Health focus has helped category

Firms find premium soft drinks in ascendancy

HEALTH has been high on the agenda for the soft drinks category in recent years with producers reformulating classics to cut their sugar content, and the Westminster Government flexing its regulatory muscles with its levy on the category.

All this health focus may not be bad news for the category, or Scottish retailers, as premium soft drink sales soar upwards, in time, with shoppers increasingly seeking out healthier alternatives.

Amy Burgess, trade communications manager at Coca-Cola European Partners (CCEP), said that health and wellness were leading trends in 2016, driving innovation in the soft drinks category, and she reckons this is set to continue as adult drinking habits change to reflect the trend.

“Figures from the Office of National Statistics also show 21% of adults in the UK do not drink alcohol at all, and so it is more important than ever to offer consumers a range of great-tasting, premium soft drink alternatives,” said Burgess.

“Adult soft drinks have strong sales potential for retailers in 2017 as we expect the health and wellness trend to continue, leading to more consumers opting for a credible alternative to alcohol.”

Jo Sykes, marketing director for alcohol and soft drinks at SHS Drinks, the firm behind Shloer, said that shopper preferences are shifting in the soft drinks category, with more consumers seeking out premium products.

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39.5% Proportion of shoppers willing to pay more for premium soft drinks.


“The adult soft drinks (ASD) category, which generates more than £12m worth of revenue for retailers in Scotland, provides a great opportunity to trade shoppers up, particularly when they are purchasing drinks for social occasions,” she said.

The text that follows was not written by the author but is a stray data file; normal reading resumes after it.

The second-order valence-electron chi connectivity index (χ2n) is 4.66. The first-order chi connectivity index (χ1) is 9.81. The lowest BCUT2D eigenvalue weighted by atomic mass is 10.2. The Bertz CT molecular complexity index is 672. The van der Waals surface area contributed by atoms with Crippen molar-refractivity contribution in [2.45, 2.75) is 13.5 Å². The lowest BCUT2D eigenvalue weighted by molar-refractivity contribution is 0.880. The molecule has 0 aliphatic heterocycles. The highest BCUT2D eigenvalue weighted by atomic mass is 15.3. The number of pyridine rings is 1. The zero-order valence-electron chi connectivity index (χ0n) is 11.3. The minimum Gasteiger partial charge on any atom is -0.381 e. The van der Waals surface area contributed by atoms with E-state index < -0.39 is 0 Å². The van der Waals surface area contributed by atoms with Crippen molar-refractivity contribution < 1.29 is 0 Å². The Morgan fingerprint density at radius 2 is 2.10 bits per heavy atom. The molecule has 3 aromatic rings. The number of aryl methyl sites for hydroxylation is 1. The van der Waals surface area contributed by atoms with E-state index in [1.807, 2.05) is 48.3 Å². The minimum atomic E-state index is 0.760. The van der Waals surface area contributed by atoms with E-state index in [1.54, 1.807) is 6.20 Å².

The good news for convenience retailers, according to Sykes, is that there seems to be an uptick in the frequency of shoppers picking up adult soft drinks from impulse stores.

“Average frequency of purchase rose by 12% last year, and the increase in the purchasing frequency for Shloer was almost double that at 23%.”

Sykes reckons this increase in frequency creates “a lot of potential” for convenience retailers, provided they understand and are able to tap into some of the key occasions for adult and premium soft drink purchases.

“ASDs, and Shloer in particular, are often purchased for consumption on social occasions when friends and family get together and when the weather is warmer and the evenings are longer consumers tend to socialise more, arranging impromptu barbecues, picnics and the like,” she said.

Justin Horsman, marketing controller at Franklin & Sons, also highlighted party occasions as key to premium soft drink success, and he was optimistic such events will continue to increase in frequency in the future.

“Party time occasions, including more up-tempo nights in and celebrations are in 11% growth. With at home-drinking and dinner parties on the rise more consumers are visiting convenience before a planned night in,” he said.

“For consumers, we think it is important for premium soft drinks to tell them how to enjoy their drinks.”

Horsman added that with two in five (39.5%) shoppers willing to pay more for premium soft drinks, retailers should consider expanding  their range.

“With more than one fifth of UK adults now saying they do not drink alcohol, operators should be offering a more interesting choice of soft drinks to meet the demand for premium non-alcoholic products.